Audi Q3 Sportback review: Not naughty, but nice

Leow Ju Len

Fashionistas rejoice: Audi has turned up the glamour on the solid and spacious Q3. Should you be just as chuffed if you’re a driving enthusiast or family man?
EIMELDINGEN, GERMANY — This here is the Audi Q3 Sportback, a car that isn’t due in Singapore for some time, but which we’re betting you can’t wait to lay eyes on.
Why? Because it’s a derivative of the new Q3, an excellent car by our editor’s reckoning, but also because its silhouette perfectly satisfies the ongoing shift not just towards Sport Utility Vehicles (SUVs) and crossovers, but beyond them into various transmogrifications.
People want to be different like everyone else, after all, and even if all your relatives drive crossovers now, chances are none of them has something like an Audi Q3 Sportback.
So sit back and come along for the ride as we spend a day in the Q3 Sportback at its international launch, sticking strictly to tarmac, of course…
What kind of car is this?
Think Honda HR-V or Toyota C-HR, only bigger and plusher. Or, think BMW X2 rival, only less fussy-looking. Or indeed, think Audi’s own Q8, but smaller.
Whichever way you look at it, the Q3 Sportback is essentially the Q3’s hotter sister. And if you think about it, it’s faithful to the original concept of a coupe, which is to take a car and “chop” (or cut, as the word means in French) its roof down.

“This is not a coupe but a coupe-ish SUV, because this is combining an SUV which is sporty and dynamic with a coupe-ish roof, which has a more elegant, emotional feeling,” says Seulah Park, an exterior designer for Audi. “We really tried to combine them beautifully.”
So Q3 plus lower roof equals Q3 Sportback?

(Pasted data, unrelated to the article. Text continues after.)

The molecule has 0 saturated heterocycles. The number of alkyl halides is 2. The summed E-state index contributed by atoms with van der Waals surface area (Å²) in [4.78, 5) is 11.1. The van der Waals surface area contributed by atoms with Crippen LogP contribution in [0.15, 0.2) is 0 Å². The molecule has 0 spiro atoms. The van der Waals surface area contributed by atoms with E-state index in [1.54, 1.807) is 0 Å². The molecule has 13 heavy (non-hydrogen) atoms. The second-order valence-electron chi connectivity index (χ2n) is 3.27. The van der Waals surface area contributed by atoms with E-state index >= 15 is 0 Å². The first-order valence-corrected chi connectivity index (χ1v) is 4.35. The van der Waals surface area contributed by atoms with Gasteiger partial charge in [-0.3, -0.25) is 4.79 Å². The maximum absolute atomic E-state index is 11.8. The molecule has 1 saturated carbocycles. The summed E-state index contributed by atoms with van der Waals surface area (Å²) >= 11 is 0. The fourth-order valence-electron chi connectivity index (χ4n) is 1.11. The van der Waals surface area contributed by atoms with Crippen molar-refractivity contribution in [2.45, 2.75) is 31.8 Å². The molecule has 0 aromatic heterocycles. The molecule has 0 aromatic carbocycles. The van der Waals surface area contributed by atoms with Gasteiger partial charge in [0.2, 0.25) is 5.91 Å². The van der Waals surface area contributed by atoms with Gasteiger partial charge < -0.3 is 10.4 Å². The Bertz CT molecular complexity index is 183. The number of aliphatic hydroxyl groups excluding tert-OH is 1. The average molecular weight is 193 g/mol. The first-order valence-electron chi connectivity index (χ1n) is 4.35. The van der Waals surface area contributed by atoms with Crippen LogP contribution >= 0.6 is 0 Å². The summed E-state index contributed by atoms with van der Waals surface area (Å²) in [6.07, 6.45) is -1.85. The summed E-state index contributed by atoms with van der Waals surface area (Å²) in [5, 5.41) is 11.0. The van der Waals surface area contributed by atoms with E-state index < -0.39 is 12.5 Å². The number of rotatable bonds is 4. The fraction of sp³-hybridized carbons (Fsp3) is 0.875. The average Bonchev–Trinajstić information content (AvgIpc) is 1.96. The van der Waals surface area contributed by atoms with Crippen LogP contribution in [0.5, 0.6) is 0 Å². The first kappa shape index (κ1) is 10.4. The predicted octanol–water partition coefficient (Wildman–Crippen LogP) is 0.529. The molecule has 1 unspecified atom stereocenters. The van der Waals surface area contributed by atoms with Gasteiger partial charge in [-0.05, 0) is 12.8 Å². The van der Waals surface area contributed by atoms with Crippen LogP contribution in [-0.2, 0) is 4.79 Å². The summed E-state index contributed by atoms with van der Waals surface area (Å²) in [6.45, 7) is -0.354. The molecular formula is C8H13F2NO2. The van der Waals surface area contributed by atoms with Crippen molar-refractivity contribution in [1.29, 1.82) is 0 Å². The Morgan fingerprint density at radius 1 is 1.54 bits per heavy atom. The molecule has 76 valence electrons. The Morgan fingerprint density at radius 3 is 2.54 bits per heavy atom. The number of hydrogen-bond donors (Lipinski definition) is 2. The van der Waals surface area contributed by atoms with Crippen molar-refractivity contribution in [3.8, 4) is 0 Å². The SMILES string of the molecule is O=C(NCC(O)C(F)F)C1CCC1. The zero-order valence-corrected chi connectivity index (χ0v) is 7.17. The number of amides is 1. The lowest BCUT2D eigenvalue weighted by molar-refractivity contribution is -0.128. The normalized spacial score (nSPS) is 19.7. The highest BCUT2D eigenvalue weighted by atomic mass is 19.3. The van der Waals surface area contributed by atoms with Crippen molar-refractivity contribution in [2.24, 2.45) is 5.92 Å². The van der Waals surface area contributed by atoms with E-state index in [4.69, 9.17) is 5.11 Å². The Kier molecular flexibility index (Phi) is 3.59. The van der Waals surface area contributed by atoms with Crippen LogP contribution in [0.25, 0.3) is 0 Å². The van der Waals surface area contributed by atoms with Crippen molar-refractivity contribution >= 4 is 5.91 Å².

Basically, yes. The two cars are pretty much built on the same running gear (the Q3 Sportsback sits on the Q3’s sport suspension by default, although customers can option the basic suspension if they want a comfy Sportback) and have the same 2,680mm wheelbase.

The roof is a good 29mm lower, but just to keep things in proportion the Sportback is slightly (16mm) longer.
Just for comparison, this is what the regular Q3 looks like in profile:

What else?
Basically everything from the A-pillars back is different, but the nose of the car gets different treatment. This is what the regular Q3 looks like from the front:

“The normal Q3 has vertical elements in the grille. For the Q3 Sportback, we wanted to make it one step sportier, so there’s a very specific three-dimensional shapes, with very interesting metallic inserts,” Park tells us. “Using this part we wanted to make maximum differentiation between Q3 and Q3 Sportback.”

The sides of the cars have different creases to shift the visual weight of the Sportback lower, the window line kicks up at the back to meet the tapering roofline, and the tailgate spoiler is a visual trick to elongate the roof.

Over at the back, there are horizontal lines galore. They’re there to break up what would otherwise be a huge surface, and have the effect of slimming down the Q3 Sportback’s backside.
That just goes to show what a great stylist can do for a body, and overall the Audi is a pretty car that looks especially fetching on the move.

Age-old question, then: does it drive as good as it looks?
Hmm, tough one. Like many of its platform siblings (such as the Volkswagen Golf) the Q3 Sportback exudes a huge level of competence and composure.
Even on sport suspension and 20-inch wheels, the ride (over admittedly smooth German roads) is fabulously well-sported and nicely absent of the rock and jitter over bumps that SUVs often display.

It even carves corners fairly well, and feels balanced and predictable enough to have you slinging it into bends without fear. Overcook things and you get simple understeer that simply goes away once the exceed speed is scrubbed off (ask me how I know).
Yet, in plain terms the Q3 Sportback isn’t an engaging drive. The steering is pretty direct but it’s not particularly feelsome, and despite the chassis’ abilities you never feel like attacking corners. BMW’s X2 somehow encourages that sort of thing a bit more, while the Q3 Sportback seems more tuned for comfort.
Is it at least fast?
Depends on the engine we’re getting, which raises another question: Which engine are we getting? To which the answer is: it depends.

Right now Singapore is slated for a 1.4 TFSI with 150 horsepower; we drove a 1.5 TFSI mild hybrid (pictured above) with the same amount of power, and it was decently spirited but not overflowing with zest. A little over 9 seconds to hit 100km/h is fine, but it isn’t anything to text home about.